Stop Overthinking, and why I always carry a Die with me

Markus Ruzicka Random bits and bobs of life Leave a Comment

Every day, we make a hundred, if not some hundred thousand micro decisions. From which foot to get up with first, over what to have for breakfast, or what project to focus our energy on…though often unconsciously (and thereby automatic and super fast ), we constantly are pondering, evaluating and thereby spending time about irrelevant things. Just think of all that time we could potentially save, if we were more decisive and faster in our decisions.

(Disclaimer: When our decisions could possibly lead to disastrous outcomes, spending time to reflect about our actions certainly can’t be called “wasting time”, as a wrong decision could cost us even more time, if not worse.)

Quite often, our struggles can be categorized as either searching for satisfaction, or maximization.

Satisfaction vs Maximization

It’s the choice between and adequate (and fast) or a (possible) optimal and (maybe) slow solution, as searching for the optimum might take some thinking (and thereby time).

Satisfiers take action as soon as their minimal criteria are met. Minimal criteria doesn’t imply that satisfiers always settle for mediocrity, they can be quite picky about certain criteria that need to be fulfilled. Though as soon as they find the car, hotel, partner,…which has the desired qualities they’re looking for, they’re satisfied.

Maximizers want to make the best possible decision. This summons two problems. At many decisions we face, we can’t possibly predict the complete outcomes of our decisions because our amount of information is incomplete. In game theory, this is called either a game of imperfect information (players are unaware of the actions taken by other players and how they interfere with our own actions), or a game of incomplete information (players aren’t aware of the strategies of other players, or how the might react to our actions). Maximizers just hate uncertainty. Hence, in order for a maximizer to make a decision, he commences to gather loads of information, to eliminate any uncertainty, which leads to a paralysis by analysis, as there always might be a better choice.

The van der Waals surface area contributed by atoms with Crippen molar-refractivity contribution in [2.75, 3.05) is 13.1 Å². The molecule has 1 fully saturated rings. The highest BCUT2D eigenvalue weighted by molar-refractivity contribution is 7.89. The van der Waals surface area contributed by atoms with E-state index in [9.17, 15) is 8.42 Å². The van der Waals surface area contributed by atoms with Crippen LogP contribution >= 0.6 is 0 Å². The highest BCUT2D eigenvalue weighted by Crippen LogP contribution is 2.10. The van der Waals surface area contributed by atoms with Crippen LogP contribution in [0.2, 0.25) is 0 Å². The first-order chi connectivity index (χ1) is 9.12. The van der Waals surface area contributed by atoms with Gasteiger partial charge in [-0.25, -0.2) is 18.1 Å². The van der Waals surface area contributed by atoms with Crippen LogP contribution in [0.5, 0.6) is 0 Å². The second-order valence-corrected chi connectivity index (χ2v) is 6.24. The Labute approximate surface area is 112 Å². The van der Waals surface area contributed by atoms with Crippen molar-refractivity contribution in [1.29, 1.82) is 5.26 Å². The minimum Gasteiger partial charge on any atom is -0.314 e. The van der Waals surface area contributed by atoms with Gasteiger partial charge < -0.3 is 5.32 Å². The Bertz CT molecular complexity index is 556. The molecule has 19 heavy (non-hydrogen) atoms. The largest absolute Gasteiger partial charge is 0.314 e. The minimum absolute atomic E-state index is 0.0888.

At some point, maximiziers should just role a die.

Hint: When buying something (Laptop, Games, Furniture,…) and the price was right at that time, do yourself a favour, and don’t look it up again in the future, as chances are the price will be even lower, and you will just be frustrated for no reason, and the hindsight bias will turn you into an even more indecisive maximizer.

 

Forget about Coins

Apart from the vital decisions where some pondering is legit, we too often get caught up between 50:50 alternatives, where any outcome is considered okay, either from the point of a satisfier, or even a maximizer.

It will have no big impact whether I have cereal or pancakes for breakfast, if I’m calling Dave or Tina to meet up, or if I attend the Muay Thai or Bjj class in the evening.

An economist would say that either outcome perfectly well functions as a substitute, and I might as well just flip an ideal coin, as in any case, I will be saturated, meet a friend, and get to work out.

There are lots of articles, which state that in the moment of flipping a coin, you will know what you truly desire, as you’ll wish for heads or tails to show up and then act on it. That’s a technique I truly like, but sometimes there are more possible outcomes, and the decision effects more than one person, like a group pondering which club to go to and everyone hopes for something else. Alas, a true randomizer is needed.

Also, there are no true “ideal coins” around. Scientists found out, that the allegedly 50:50 outcome rather is a 51:49 ratio, as the side which is up when flipping the coin, acts as a natural bias. Also, the centre of gravity of isn’t always in the middle of the coin, as it’s engraved. Due to this, the American penny with the portrait of Abraham Lincoln on the heads side is slightly heavier, forcing heads to face the bottom about 80% of times, resulting in “tail”.

Hence, when needing a randomizer, get a die. (Or visit www.random.org)

Right now, it’s 2 o’clock in the morning, and I’m at the decision if whether or not I should order some pizza. Fortunately for when it’s in the middle of the night (like now), and I want some grease dribbling deliciousness (again, like now), I stumbled across a pizzeria that delivers all night long. And boy, their pizzas and kebabs are awesome! As you’ve guessed, that is quite some seduction there.

But in order to not get any fatter, and spend all my money on pizza and kebabs, I decided that I should only treat myself to late night pizza once a month.

As treating yourself is very important to keep your motivation up high, on the day of the week I achieve the most, it’s time to role. If I hit 2 or 4, it’s pizza time baby (and believe me, every time I hope for pizza)! That’s a 1/3 chance of scoring, and hence equals in a pizza about every 3 weeks. (Ergh, forget about the “only once a month” thingy, I just love pizza way too much.)

It’s time to role!

Deciding can be so easy :). (And fuck yeah to pizza!)

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fat dripping goodness

P.s: If you’re up to no good (like Freddy the Fox), use American pennies for decisions in your favour, but don’t forget to bet on tails!

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